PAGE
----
Catholic Interest

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    Sunday, August 27, 2006

    Beyond race, discrmination is deep

    Christians naturally discriminate toward beatutful people much like everyone
    else. This is deep and life changing in ways perhaps stronger than race or gender.

    I wonder if the Bible ever spoke of human beauty in a positive sense. I don't
    think so. Just as the Bible never requires a person to be smart.


    While researchers have long shown that tall people earn more than their shorter counterparts, it's not only social discrimination that accounts for this inequality -- tall people are just smarter than their height-challenged peers, a new study finds.

    My observations do not bear this out. Salespeople are usually handsome.
    But that's just simple prostitution and not a measure of intelligence.

    My gut reaction would be that there are many more less intelligent physically beautiful people. In other words, their gain in one area is their loss in the other.

    Although in the large accounting firms I do see good accountants who are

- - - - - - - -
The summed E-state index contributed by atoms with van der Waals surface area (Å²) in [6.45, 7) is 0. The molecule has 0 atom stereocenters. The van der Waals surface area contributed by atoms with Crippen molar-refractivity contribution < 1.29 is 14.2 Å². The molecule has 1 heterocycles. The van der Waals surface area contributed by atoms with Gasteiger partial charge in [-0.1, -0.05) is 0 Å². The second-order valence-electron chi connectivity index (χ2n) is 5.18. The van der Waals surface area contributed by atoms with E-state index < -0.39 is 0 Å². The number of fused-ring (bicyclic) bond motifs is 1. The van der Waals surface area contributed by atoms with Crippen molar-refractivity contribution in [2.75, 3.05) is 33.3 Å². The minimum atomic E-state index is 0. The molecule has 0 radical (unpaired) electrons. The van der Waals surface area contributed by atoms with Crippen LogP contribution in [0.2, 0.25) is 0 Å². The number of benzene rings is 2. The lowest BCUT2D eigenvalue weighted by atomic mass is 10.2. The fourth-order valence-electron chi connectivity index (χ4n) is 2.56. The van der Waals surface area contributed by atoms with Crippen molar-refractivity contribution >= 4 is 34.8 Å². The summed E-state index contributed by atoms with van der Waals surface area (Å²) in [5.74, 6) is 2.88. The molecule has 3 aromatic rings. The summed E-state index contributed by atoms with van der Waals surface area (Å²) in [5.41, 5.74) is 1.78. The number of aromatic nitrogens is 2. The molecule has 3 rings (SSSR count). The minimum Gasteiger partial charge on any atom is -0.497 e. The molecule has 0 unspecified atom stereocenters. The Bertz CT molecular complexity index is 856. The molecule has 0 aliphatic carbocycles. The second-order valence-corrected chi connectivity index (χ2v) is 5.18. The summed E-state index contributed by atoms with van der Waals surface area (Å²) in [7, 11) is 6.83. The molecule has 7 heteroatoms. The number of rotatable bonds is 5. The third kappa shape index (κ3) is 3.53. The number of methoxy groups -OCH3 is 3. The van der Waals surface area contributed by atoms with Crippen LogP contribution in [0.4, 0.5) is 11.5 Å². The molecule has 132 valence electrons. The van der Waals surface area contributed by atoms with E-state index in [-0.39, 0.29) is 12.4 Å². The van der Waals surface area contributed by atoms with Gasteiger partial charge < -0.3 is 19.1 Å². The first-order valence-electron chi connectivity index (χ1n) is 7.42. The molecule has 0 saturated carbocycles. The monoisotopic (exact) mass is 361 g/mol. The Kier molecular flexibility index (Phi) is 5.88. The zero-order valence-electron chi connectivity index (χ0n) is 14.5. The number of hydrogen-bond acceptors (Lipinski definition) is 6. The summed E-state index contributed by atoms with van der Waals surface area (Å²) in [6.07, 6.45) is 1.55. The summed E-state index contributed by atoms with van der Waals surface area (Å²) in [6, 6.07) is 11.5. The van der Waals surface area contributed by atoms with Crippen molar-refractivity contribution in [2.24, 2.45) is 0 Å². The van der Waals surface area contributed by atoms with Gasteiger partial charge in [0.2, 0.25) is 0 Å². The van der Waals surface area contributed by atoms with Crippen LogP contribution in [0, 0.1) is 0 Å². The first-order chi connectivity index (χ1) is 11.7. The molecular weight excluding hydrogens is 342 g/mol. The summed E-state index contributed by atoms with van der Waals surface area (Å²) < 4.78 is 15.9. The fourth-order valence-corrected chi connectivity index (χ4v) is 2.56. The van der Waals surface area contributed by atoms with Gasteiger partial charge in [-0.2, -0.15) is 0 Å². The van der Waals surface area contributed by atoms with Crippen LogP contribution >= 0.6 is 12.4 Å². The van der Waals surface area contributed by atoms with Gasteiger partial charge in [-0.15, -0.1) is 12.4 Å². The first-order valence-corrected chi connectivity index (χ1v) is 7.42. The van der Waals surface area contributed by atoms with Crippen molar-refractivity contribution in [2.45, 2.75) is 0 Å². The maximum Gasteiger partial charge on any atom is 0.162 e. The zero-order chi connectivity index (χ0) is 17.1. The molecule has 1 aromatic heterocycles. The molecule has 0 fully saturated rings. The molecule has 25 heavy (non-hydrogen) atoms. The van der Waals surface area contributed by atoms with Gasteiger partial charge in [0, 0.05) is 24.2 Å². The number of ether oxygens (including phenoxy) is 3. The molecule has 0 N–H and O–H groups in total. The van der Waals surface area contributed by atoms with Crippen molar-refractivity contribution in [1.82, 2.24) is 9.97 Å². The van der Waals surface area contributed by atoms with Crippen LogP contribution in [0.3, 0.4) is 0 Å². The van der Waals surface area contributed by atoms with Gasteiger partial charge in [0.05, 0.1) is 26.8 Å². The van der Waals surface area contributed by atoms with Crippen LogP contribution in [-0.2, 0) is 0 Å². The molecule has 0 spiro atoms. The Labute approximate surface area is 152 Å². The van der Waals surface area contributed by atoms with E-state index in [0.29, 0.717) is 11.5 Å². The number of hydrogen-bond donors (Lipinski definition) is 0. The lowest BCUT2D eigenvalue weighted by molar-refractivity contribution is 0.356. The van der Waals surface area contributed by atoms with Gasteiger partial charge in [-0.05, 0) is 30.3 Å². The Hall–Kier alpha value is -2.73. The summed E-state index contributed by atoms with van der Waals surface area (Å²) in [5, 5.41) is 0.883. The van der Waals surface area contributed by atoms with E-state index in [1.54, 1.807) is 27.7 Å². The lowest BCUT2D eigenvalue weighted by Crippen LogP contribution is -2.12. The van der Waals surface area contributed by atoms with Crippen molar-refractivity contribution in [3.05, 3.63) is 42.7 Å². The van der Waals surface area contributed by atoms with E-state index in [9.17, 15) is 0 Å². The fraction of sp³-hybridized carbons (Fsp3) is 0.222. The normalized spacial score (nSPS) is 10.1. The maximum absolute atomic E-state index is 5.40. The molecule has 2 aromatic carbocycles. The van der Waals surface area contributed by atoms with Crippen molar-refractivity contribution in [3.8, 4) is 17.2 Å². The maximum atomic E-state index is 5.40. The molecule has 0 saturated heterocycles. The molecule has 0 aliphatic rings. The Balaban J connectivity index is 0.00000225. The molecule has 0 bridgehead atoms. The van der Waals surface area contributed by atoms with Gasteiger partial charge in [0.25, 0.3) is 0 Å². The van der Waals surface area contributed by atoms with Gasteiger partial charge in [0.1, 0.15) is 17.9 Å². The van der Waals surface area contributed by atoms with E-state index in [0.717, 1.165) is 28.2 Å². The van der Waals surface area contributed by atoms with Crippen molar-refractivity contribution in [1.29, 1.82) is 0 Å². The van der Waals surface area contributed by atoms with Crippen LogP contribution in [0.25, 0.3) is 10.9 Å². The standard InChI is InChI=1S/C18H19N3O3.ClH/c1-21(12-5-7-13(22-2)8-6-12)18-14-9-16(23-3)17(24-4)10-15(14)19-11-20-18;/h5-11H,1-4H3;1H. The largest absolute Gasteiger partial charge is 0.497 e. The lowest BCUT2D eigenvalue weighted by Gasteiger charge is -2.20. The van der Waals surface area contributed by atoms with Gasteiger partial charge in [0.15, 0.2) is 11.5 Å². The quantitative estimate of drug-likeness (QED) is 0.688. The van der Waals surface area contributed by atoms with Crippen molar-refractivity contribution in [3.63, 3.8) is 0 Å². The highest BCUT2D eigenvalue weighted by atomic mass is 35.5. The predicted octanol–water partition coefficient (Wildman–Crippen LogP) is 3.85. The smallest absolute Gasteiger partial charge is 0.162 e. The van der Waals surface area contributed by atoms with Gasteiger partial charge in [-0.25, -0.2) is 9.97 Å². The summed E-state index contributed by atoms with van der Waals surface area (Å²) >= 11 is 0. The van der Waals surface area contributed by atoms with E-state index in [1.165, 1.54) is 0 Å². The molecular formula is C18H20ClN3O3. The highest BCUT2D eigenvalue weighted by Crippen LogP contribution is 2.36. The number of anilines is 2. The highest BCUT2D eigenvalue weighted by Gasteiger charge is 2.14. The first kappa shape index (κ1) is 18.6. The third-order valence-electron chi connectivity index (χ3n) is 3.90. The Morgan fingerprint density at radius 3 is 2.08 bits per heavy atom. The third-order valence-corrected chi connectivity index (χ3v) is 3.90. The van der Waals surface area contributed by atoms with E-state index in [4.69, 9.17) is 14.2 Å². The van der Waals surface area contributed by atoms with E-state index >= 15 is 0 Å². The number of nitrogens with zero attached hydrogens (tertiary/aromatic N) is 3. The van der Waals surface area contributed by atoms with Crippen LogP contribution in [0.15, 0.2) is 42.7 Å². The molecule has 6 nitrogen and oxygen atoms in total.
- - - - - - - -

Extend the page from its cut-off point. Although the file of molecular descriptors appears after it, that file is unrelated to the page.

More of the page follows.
pretty folks, accounting ability is only a certain small form of
    intelligence, and often a stunted one at that.

    Other studies have pointed to low self-esteem, better health that accompanies greater height, and social discrimination as culprits for lower pay for shorter people.

    But researchers Case and Paxson believe the height advantage in the job world is more than just a question of image.

    "As adults, taller individuals are more likely to select into higher paying occupations that require more advanced verbal and numerical skills and greater intelligence, for which they earn handsome returns," they wrote.

    For both men and women in the United States and the United Kingdom, a height advantage of four inches equated with a 10 percent increase in wages on average.


    Blogger Georgette said...

    I certainly have noticed this in the design professions (architecture, landscape architecture, interior design and somewhat in structural engineering), but amongst white males only. Women and minorities do not necessarily have to fit into the tall category, but beauty and poise are definitely strong suits. But when it comes to the white males, I have long noticed that the most successful business associates are usually tall, and certainly well groomed and as handsome as possible. Until now, I have always thought it was something especially particular to our visually-oriented profession. But apparently it is across the board in all fields and professions.

    Interesting. Good post.

    August 28, 2006  

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